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Corn - history and myth

Corn - history and myth

Corn - history and myth

Corn, like all cereals was born with man and how easily the story of its birth meets the myth. The domestication of corn occurred around 9,000 years ago but little is known historically, much is told through legends.

Corn has been of crucial importance for all Mesoamerican civilizations. Maya, Incas and Aztecs, all these mysterious civilizations considered corn to be a gift from and to the deities.

In the Mayan tradition the third god in order of importance, after the god of Heaven and the god of rain, was Yam kax, god of corn. He was portrayed as a young man with large, protruding eyes and ears, his head adorned with a corncob. Rituals and offerings to the god of corn were of paramount importance and took place at regular intervals.

The Mayan myth of creation tells of how early humans were modeled from cornmeal.

It was Christopher Columbus who was the first to think of importing corn into Europe: in Italy it arrived in 1530 both in the Veneto region where it was an extraordinary success, then in the Kingdom of Naples and then in the Papal state, where it was called corn, not because it came from the Turkish empire, but because everything that came from the countries that were not Christian was called Turkish!

In the following centuries, corn soon became food for poor people like farmers. Back hen it was not known that the daily consumption of polenta, when not accompanied by other foods, would have caused a disease called pellagra, which created many health problems.

Zea Mays is the scientific name for maize, a cereal belonging to the Graminacee family, which  does not contain gluten.

In addition to yellow corn, the most common one in Italy, there are many other types of corn:

  • multicolored: the ear is made up of beans of different colors. It derives from a variety of corn grown by Native Americans before single-colored corn took over.
  • black: the beans actually have a very dark indigo color. Much appreciated in the East for its sweet taste.
  • white: the grains have a glassy, pearly and bright color as they are free of carotenoids.
  • red: its very particular color is due to the presence of anthocyanins, pigments that give it important properties.
  • blue: variety with a sweet taste and a truly unusual color.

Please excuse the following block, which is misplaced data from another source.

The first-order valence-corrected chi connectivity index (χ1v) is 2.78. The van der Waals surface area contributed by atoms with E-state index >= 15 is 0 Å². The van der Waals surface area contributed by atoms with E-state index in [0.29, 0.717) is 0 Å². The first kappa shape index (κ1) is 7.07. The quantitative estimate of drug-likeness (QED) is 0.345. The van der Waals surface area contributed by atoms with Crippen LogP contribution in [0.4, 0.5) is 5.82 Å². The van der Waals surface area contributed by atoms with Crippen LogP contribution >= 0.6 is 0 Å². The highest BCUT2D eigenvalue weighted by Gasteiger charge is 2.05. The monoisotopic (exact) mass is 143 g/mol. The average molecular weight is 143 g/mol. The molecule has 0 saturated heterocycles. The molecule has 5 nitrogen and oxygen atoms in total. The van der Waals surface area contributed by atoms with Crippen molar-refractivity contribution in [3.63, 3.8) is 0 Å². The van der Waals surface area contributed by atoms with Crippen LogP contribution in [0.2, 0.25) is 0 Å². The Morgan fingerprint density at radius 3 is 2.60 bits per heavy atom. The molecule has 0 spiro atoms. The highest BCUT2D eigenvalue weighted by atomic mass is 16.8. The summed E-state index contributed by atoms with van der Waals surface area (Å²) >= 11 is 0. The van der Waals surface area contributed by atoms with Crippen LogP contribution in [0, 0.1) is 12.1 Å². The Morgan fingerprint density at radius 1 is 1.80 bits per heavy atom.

• orange: it was grown by Native Americans. It is a type of high protein corn.
  • green: it is a particularly drought-resistant variety.

In Italian cuisine, corn is often eaten in the form of flour with which polenta is prepared. As with the other cereals we also find different degrees of grinding and refining:

  • the coarse-ground flour is ideal for polenta.
  • the flour has a medium grain, it is suitable for soft polenta, croquettes and crepes. It mixes easily with the finest rice flour to create sweets.
  • the flour has a very fine grain and gives compact doughs. It is ideal for batters, shortcrust pastry and soft doughs such as waffles, pancakes and creamy desserts.

Like all cereals, corn also has a mainly energetic nutritional function.

Maize contains several mineral salts such as potassium, sodium, zinc, selenium, manganese, magnesium, phosphorus, calcium, iron and copper and vitamins A, B (B1, B2, B3, B5, B6), E, K and J.

The health benefits of corn are manifold:

  • intestine - thanks to the fiber content, corn helps intestinal transit
  • heart - does not contain cholesterol
  • diabetes - corn has a lower glycemic index than refined pasta and bread
  • celiac disease - is gluten-free
  • bones and teeth - it is rich in calcium, magnesium and phosphorus
  • anemia - contains iron and vitamins useful against anemia
  • memory - contains phosphorus and magnesium useful for memory
  • skin: thanks to the content of antioxidants such as vitamin A, carotenoids and polyphenols they help the well-being of the skin

With corn polenta I weaned my children and I still remember how they loved it - in both sweet and savoury form.

Although corn polenta is often associated with the image of the winter cold, corn is a refreshing and soothing food and therefore is also good in the summer served cold in the form of a timbale, meatballs or used instead of bread for delicious croutons.

The recipe of the week is ideal for an aperitif or appetizer!

On Sunday we will find out what it will be